The nation’s independence celebration is an event that leads Americans to discuss such principles of freedom and liberty. It is reflection that occurs at this time of year from churches to political events, among civic groups, congregations and community organizations.
But perspectives vary widely based on the background and history of the person doing the assessment. For many African-Americans, for examples, there are some clear areas of progress regarding freedom and liberty since 1776, when most Black people were enslaved in this country. We look at the events following the Civil War and the nearly 100-year campaign to end segregation as evidence that there have been dramatic gains in the quest for freedom and liberty.
But there is a bittersweet twinge to these reflections for many Black Americans. Although the path of progress is undeniable, the nation continues to be a hotbed of injustice in a variety of areas. We’re living in an era where many Americans are questioning the pervasiveness of freedom when young people like Trayvon Martin lose their lives needlessly with little in the way of accountability.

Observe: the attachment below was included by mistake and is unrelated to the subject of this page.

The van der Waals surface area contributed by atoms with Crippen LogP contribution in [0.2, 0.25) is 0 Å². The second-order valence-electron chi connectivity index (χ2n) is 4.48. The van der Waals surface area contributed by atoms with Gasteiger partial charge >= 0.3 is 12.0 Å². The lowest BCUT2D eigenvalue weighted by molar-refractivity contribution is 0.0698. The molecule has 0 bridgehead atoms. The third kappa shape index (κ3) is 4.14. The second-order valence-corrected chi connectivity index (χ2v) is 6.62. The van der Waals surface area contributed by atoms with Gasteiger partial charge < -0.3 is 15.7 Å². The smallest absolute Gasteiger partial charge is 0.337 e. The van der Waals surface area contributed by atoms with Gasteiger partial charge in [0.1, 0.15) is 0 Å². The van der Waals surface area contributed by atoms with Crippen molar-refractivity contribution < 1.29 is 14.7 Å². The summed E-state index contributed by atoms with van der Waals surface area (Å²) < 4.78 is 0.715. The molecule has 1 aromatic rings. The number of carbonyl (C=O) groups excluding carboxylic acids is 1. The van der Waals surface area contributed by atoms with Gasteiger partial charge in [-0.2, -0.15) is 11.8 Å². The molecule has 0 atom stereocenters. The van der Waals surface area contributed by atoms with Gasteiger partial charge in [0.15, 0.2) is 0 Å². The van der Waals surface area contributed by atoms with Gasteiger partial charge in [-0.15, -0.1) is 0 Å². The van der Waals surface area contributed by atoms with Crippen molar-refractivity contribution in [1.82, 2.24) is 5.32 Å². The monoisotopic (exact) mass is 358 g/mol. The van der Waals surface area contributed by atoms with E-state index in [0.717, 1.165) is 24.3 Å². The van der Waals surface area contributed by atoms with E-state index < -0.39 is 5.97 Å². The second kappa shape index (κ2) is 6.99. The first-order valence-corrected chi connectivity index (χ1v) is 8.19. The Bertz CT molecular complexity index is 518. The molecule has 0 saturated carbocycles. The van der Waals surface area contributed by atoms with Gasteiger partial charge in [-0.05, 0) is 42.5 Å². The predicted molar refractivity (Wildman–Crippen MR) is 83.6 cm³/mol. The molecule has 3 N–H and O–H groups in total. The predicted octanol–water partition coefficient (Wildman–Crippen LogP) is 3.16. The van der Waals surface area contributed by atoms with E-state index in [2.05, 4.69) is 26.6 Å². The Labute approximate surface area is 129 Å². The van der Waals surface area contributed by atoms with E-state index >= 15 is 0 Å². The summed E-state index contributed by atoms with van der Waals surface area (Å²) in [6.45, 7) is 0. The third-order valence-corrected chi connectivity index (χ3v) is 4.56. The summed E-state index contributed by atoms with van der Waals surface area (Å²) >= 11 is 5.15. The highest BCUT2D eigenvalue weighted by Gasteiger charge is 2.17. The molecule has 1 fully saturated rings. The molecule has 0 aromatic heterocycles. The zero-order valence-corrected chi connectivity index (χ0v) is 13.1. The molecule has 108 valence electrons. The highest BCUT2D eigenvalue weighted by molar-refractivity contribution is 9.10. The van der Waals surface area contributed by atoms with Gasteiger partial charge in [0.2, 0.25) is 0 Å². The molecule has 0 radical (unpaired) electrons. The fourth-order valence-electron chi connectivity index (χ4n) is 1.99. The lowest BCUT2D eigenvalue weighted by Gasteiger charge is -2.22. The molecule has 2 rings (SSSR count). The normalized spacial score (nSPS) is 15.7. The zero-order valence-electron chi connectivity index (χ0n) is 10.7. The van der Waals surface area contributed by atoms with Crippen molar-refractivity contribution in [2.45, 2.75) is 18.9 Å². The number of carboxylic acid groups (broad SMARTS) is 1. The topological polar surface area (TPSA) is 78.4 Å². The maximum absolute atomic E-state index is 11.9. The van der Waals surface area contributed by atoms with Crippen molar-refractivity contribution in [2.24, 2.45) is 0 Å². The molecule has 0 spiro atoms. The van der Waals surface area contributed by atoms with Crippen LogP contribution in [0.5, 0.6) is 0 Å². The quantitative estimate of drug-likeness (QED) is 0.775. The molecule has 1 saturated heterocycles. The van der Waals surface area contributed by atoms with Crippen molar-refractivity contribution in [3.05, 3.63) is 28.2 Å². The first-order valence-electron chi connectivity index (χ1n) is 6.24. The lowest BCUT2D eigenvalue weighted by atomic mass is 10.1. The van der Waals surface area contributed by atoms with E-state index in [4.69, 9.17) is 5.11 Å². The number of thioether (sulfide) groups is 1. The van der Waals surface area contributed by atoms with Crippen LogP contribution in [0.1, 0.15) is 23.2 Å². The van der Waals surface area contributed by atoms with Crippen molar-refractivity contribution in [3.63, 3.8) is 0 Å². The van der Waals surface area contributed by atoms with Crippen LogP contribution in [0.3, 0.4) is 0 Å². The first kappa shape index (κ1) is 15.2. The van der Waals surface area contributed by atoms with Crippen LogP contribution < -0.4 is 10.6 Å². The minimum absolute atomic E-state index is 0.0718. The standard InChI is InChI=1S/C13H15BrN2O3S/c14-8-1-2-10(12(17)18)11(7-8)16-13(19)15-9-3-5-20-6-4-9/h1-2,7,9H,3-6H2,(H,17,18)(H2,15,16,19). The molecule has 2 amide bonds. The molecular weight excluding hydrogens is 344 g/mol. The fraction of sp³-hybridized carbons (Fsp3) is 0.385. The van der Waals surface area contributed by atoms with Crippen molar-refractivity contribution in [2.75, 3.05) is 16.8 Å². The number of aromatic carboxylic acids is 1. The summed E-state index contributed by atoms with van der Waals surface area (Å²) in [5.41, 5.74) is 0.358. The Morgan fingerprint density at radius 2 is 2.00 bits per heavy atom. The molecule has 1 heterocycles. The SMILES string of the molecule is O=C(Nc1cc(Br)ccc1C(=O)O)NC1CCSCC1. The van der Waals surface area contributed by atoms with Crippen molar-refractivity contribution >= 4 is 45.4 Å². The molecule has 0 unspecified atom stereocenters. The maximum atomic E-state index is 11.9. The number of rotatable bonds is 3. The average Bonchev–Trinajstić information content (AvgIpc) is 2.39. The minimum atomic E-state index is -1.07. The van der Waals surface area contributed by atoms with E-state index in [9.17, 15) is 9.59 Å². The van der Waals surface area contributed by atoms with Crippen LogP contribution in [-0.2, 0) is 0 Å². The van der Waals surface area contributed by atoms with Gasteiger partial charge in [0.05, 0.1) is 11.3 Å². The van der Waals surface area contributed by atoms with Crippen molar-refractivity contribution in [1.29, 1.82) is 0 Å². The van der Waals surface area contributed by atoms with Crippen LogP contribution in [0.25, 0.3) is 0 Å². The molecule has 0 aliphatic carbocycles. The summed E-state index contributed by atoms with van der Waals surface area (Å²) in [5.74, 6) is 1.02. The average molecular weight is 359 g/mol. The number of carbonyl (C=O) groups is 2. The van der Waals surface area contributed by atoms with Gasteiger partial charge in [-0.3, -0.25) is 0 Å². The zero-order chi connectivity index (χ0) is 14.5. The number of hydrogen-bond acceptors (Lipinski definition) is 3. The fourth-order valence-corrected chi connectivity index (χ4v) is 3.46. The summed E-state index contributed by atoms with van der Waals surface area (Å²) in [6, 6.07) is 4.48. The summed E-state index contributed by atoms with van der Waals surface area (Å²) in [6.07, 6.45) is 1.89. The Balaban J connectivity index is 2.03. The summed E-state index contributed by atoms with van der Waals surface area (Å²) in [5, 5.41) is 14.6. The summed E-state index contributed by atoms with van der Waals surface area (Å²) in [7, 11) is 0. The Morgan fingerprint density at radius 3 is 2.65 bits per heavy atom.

We live in an era where the nation is so saturated with gun violence that its frequency no longer creates much outrage. Whether it’s the Sandy Hook Elementary School in Connecticut, the death of Hadiya Pendleton, the honors high school student gunned down in a Chicago playground, or legions of others, we as a nation have become sadly anesthetized to that scourge. How much freedom and liberty can there be in a land where young people of all races leave their homes with the palpable possibility of violence on a daily basis.
How much liberty can we feel as a nation when one of the basic tenets of a democracy — the right to vote — is under assault in state after state, with the goal of making it more challenging for African-American citizens to go to the polls and cast ballots? It’s a disconcerting scenario, especially after the nation’s highest court gutted the heart out of the hard-fought Voting Rights Act.
There is the chilling reminder now of how stridently angry many Americans are now because some people are now seeking the very freedom and liberty their forebears sought some generations ago. While young children and their mothers seek refuge and hope in a new country, many Americans seem to forget the very notion of compassion and protest in shrill and cruel ways against the would-be newcomers.
So the path to liberty and freedom is steady, although checkered. It is a path with challenges and roadblocks. Still, it is one that must consistently be pursued by people of progressive minds and empathetic hearts.
Follow Jonathan Hicks on Twitter: @HicksJonathan
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(Photo: Pete Souza/White House Photo via Getty Images)
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